2) Add your vegetables, beginning with a bouquet of greens, such as fresh parsley and celery, carrot greens. Mix in chopped carrots and potatoes or even summer or winter squash. The list is truly endless. Actually I usually look in the refrigerator for leftover vegetables or even check my pantry and freezer if I am short of fresh vegetables. You can even add canned whole or diced tomatoes which are especially tasty in beef soup-directions for beef soup below. Add the chicken by shredding or dicing and cook the soup until the raw vegetables are tender. Do a taste test and add salt and pepper to taste.
If making beef soup, you would use approximately 1 ½ lbs of chuck and a few marrow soup bones-which usually can be found in you meat case or ask the butcher. Rinse the meat and bones and place them in the soup pot and add about 1 ½ quarts water. Bring to a boil and simmer for 1 hour, skimming the broth as instructed above. Add carrots and potatoes which have been cut into serving pieces and one or 2 whole canned tomatoes. Cut and X in the top of a onion to release the juices and add whole. Add salt and pepper to taste and continue cooking until meat and vegetables are tender.
3) Add your grains, such as noodles rice, barley or one of the popular ancient grains, However if incorporated uncooked be sure to add a little extra liquid and add enough time for them to cook and you also can use spiralized vegetables with rice or barley.
Now if this was a popularity contest. I certainly would give a high ranking to a few other techniques, especially Sheet Pan Dinners. This is a perfect time saver for working moms and dads in as much as all the ingredients for your dinner are roasted at a high temperature on a sheet pan for a short time and are ready for serving, usually in less than an hour, with the exception of pasta or some sauces they would be cooked separately on top of the stove while the Sheet Pan Meal is in the oven. Another plus is by roasting vegetables and meat and fish at higher temperatures their sugar and protein caramelizes, which in turn produces a rich, deep and pungent flavor. Every dish that I made was unbelievably delicious from the simplelist to the more robust!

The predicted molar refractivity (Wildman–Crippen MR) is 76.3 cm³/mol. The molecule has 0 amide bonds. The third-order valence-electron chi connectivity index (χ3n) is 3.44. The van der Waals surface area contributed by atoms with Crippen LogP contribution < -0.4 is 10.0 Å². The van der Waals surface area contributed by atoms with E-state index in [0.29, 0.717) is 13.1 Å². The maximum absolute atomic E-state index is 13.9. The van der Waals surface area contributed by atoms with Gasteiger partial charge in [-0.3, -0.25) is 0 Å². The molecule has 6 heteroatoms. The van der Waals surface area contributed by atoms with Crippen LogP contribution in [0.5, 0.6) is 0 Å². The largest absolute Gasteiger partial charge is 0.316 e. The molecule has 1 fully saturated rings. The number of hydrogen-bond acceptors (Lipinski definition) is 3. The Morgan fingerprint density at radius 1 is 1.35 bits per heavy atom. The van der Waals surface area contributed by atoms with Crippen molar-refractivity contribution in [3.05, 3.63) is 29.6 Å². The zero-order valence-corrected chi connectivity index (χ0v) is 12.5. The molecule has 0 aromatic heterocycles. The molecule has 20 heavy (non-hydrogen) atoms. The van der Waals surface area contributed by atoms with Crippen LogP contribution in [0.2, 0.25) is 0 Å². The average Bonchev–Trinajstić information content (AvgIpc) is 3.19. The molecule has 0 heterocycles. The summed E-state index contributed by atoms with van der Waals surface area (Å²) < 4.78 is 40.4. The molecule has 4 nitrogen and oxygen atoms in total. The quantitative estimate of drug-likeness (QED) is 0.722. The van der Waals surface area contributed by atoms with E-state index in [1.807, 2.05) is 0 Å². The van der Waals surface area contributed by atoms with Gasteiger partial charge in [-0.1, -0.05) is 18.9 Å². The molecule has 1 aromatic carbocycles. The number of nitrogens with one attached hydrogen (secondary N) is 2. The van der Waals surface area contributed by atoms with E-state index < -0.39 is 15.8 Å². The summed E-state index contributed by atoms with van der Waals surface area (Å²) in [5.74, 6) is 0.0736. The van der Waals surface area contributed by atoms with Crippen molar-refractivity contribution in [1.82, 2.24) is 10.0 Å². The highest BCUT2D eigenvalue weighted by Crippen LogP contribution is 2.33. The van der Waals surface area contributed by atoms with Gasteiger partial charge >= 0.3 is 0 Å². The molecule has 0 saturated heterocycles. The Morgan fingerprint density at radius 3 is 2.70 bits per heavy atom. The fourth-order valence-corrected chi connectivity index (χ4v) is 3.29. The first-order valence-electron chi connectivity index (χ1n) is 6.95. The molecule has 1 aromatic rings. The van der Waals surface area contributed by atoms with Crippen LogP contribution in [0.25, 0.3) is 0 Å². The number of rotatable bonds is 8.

I also enjoyed experimenting with Muffin Pan Dinners and Desserts and of course the rebirth of the Dump method of cooking and not only do we have desserts like the Dump Blueberry Peach Crisp that I shared in my last update, we now have Dump Soup, Dump Dinners and Dump Crock Pot Dinners. These recipes are simple, quick and healthy. But before I start sharing my ideas and recipes for you to try, I would like to highlight two readers in my CREATIVE CORNER
The first is 16 year old Mackenzie from Endwell, New York who baked the beautiful Christmas Tree centerpiece for her family’s holiday table. What a great job Mackenzie and feel free to spotlight more of your fabulous work. Perhaps it will entice other teenagers who enjoy cooking to share their culinary endeavors.
Next is Greg from Connecticut whose wife Kara shared his Super Bowl Sunday delicious Baked Chicken Wings with a very special sauce. Yes, being baked they fit perfectly into my HealthyCookingForToday guidelines.
Also to surprise Greg she made him a special Valentine’s Day gift. Very healthy too, strawberries and chocolate. Although Kara added, she had to rearrange the tray just before he arrived home because her little one ate a few!
If you would like to be featured in my Creative Corner send you photos and details to May@HealthyCookiingForToday.com. You can also send your questions, recipe request and comments to that email address as well.
Sheet Pan Dinners
No need to search out a recipe in a cookbook, just conjure up in your mind a thought of various combinations of vegetables and protein and follow the simple prep for the Sheet Pan Dinners.
- Heat oven to 425 degrees F. I like to line my pan with foil and spray it lightly with cooking spray. Others suggest lining the pan with parchment paper, however, at a high temperature the paper doesn’t seem to hold up too well. Perhaps it was my brand.
- Prepare root vegetables and hard vegetables such as winter squash as well as yellow summer squash and zucchini by slicing. Potatoes usually are cut in quarters if large or in half if small. Carrots usually in 2 inch pieces on the bias and onions peeled and cut into wedges. The squash would depend on the size of the vegetable.
- I prefer to add whatever spices and herbs that I am using in a large bowl with at least 2 tablespoons oil and at least ½ teaspoon salt and whisk to blend. Add the vegetables first and toss to coat with the mixture and then the protein you are using, following directions on how to apply it.